UPDATE: Impassioned plea for school funding falls short, county council overrides veto of parks & rec tax

June 8, 2015

File photo courtesy of the Hyattsville Life & Times.

BY MADELINE ALPERT — Updated on June 9 at 7:17 p.m.  Despite a two-month marathon of public pleas around Prince George’s County and a last minute compromise offer, county officials fighting for the “minimum needed” to improve public schools came up short.

With a 6-3 vote on May 28, the Prince George’s County Council approved a $34 million increase for school funding and a four percent property tax increase. The amount is much lower than what County Executive Rushern L. Baker III’s original FY16 budget proposed. That budget included an additional $133 million for schools and 15.6 percent property tax increase over three years.

Signs that the original budget plan was headed for trouble were clear at earlier public meetings, including one at Nicholas Orem Middle School (NOMS) in Hyattsville, where the school’s principal made a passionate appeal.

“We need the money, we really do,” said Principal Theresa Merrifield. “Our population has grown from 700 in 2013 to … approximately 1,000 students next year,” added Merrifield, who said immigration is fueling the increase in numbers.

English language learners make up the majority of the student body, and NOMS receives additional funding as a Title I school because a high percentage of students qualify for free or reduced lunches. NOMS would have received an estimated $143,949 in additional funding if the council had passed the budget originally proposed by Baker.

The original plan would have raised an additional $135,657 for Hyattsville Middle School, an extra $93,000 for Hyattsville Elementary School, and an extra $380,437 for Northwestern High School. A fraction of those amounts will likely be available under the approved budget.

The county executive held another town hall at University Park Elementary School (UPES). At both locations, Baker’s plan received pushback.

One longtime community member at UPES said, “[I would] move to Delaware if the tax increase is approved. I deserve to afford my home.” Others said they couldn’t trust that the increased funds would be used effectively and were concerned that the tax hikes could harm the county, where taxes are already among the highest in the state and where foreclosures, poverty, and lack of business investment are serious problems.

Before the county council vote, Baker cut his school funding request down from $133 million in additional school funding to $65 million.

“[That] is the minimum investment we can make that will move us forward and significantly improve our ranking in the state,” Baker said. He said with even this reduction, the schools would have to back off on plans for a universal breakfast program, literacy coaches in middle school, an expansion of gifted and talented programs, targeted professional development and comprehensive digital literacy.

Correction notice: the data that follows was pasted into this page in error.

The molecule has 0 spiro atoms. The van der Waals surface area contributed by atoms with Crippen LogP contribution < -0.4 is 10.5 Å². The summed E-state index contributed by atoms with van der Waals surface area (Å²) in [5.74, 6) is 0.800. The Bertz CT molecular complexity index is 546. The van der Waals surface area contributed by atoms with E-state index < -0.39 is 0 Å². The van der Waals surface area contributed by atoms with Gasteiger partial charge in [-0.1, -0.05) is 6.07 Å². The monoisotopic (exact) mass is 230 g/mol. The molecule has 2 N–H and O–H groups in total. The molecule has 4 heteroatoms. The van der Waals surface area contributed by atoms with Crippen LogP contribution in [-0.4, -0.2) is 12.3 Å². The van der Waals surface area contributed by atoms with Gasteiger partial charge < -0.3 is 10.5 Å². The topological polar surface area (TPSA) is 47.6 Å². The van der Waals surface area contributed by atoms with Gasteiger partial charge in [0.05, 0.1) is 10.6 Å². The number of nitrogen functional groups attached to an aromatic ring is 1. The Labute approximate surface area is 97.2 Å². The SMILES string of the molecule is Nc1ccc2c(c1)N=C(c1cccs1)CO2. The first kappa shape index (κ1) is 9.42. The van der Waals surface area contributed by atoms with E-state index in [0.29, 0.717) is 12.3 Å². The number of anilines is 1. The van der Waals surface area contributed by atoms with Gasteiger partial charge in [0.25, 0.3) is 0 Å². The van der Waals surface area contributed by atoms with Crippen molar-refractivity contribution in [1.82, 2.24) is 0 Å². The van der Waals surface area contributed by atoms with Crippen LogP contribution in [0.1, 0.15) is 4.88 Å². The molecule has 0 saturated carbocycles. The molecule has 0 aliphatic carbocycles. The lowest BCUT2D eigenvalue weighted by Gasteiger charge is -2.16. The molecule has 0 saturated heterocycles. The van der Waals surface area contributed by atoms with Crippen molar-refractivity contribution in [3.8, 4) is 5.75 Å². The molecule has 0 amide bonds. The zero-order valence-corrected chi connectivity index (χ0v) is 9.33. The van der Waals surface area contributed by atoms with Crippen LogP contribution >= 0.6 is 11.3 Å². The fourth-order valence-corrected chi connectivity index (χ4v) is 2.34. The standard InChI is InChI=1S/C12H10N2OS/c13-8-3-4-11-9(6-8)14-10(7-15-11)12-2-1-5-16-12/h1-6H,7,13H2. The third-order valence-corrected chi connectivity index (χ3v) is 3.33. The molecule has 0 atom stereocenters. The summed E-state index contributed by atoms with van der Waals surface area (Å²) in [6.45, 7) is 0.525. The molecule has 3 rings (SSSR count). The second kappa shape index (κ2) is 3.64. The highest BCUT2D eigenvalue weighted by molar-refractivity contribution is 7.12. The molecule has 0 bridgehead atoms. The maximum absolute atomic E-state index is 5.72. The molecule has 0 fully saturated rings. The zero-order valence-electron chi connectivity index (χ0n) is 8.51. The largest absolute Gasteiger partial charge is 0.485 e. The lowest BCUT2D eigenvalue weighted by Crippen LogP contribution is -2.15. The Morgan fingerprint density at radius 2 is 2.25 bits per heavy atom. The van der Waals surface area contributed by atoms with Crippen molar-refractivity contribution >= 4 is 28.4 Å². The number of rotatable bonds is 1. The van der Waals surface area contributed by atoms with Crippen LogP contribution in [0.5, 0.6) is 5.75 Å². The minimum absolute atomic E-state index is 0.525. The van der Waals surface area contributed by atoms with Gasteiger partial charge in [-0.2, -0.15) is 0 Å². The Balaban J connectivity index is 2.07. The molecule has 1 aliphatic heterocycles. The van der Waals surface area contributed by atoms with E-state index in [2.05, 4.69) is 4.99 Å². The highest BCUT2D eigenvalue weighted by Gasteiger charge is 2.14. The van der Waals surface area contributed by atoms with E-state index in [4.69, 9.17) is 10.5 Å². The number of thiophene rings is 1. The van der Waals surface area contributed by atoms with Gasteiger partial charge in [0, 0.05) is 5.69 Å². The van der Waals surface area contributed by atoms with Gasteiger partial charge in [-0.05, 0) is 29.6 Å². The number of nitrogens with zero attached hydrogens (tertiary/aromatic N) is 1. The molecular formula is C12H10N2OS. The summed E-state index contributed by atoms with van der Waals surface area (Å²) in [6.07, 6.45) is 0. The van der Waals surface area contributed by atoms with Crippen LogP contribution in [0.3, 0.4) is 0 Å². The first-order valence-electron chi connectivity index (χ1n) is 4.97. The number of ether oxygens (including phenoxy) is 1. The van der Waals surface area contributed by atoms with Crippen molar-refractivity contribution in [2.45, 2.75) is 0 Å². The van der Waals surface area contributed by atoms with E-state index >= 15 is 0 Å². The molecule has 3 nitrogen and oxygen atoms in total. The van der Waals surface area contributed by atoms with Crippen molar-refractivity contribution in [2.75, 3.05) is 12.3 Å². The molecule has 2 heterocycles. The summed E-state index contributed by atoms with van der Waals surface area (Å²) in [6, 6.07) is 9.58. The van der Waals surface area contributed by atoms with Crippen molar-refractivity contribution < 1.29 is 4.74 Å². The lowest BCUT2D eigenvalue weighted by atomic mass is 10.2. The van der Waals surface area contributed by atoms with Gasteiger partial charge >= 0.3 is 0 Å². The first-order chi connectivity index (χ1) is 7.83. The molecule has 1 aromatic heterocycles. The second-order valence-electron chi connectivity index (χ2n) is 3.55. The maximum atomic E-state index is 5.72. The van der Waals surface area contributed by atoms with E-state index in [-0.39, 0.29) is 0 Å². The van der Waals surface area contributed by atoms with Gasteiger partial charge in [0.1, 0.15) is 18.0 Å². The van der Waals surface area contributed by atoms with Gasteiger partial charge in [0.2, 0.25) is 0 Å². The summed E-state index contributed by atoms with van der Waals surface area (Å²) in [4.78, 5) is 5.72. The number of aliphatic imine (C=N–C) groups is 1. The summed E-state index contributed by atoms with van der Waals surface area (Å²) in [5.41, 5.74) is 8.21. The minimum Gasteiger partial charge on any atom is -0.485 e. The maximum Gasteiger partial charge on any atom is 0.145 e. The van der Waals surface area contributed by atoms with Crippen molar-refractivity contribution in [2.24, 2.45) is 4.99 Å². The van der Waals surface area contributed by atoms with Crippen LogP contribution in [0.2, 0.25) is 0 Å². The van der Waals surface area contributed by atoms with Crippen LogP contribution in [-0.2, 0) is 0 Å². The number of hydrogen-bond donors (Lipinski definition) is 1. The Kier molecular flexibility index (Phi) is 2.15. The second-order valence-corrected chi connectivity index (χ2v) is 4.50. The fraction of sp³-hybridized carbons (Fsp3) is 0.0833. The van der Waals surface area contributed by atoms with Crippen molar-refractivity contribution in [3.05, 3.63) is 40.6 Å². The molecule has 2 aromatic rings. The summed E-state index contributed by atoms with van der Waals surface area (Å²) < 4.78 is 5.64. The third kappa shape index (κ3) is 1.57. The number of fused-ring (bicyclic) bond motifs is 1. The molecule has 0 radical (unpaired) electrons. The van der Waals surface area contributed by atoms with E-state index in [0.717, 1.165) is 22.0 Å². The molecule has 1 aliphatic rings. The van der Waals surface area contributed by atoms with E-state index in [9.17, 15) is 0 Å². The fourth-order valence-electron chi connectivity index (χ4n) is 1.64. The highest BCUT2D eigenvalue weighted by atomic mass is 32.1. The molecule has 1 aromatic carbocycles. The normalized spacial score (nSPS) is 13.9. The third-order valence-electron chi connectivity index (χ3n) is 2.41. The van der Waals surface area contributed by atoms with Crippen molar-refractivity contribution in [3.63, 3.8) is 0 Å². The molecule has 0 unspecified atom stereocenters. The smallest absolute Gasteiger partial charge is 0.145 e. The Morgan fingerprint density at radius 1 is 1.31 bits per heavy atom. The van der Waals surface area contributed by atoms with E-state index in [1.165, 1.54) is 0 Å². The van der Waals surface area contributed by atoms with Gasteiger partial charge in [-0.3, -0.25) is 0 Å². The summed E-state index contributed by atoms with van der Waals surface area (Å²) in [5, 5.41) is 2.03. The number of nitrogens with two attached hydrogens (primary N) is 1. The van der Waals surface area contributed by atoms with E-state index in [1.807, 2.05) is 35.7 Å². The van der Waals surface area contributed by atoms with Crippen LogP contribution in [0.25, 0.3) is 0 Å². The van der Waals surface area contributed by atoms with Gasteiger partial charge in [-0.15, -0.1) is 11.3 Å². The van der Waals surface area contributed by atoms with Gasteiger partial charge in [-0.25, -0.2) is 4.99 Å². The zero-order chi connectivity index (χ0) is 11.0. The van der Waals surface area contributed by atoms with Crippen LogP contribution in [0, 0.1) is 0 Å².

With an additional $65 million, Baker said, the school system would have continued expansion of Pre-K and of college and career programs, would negotiate retention pay for teachers, implement arts integration in targeted areas and increase family engagement resources.

As of press time, it is unclear how much additional funding public schools that serve Hyattsville students will receive. A press release from the county council said a planned $34 million increase to school funding was directly linked to an unfunded mandate by the State of Maryland that will shift teacher pension costs to the county.  According to county officials, legislation was introduced to reserve up to $25 million of county revenue from MGM National Harbor for education, which includes Pre-K through 12 education, Prince George’s Community College, Prince George’s County Memorial Library System.

The county council also said a performance audit of the school system would begin this summer to find out how money is being spent and increase residents confidence in the school system.

Prince George’s County Schools CEO Dr. Kevin M. Maxwell said, “This council action continues the tradition of chronic underfunding for our schools.”

On Tuesday, June 8, Baker announced in a press conference his decision to veto a 1.5 percent tax increase towards the Maryland-National Capital Park and Planning Commission tax.

“If we are going to increase taxes, we should increase them to invest in education.  I am vetoing this tax increase because it was never discussed as an option for the taxpayers to scrutinize,”Baker said.

While the county executive said his staff is still reviewing the rest of the budget, the county council voted unanimously to override Baker’s veto.

“​Today’s council decision prevents the closure of six community centers and preserves programs essential to building stronger and healthy youth and communities, including the Safe Summer program at 24 centers around Prince George’s County,” County Council Chairman Mel Franklin said in a statement.

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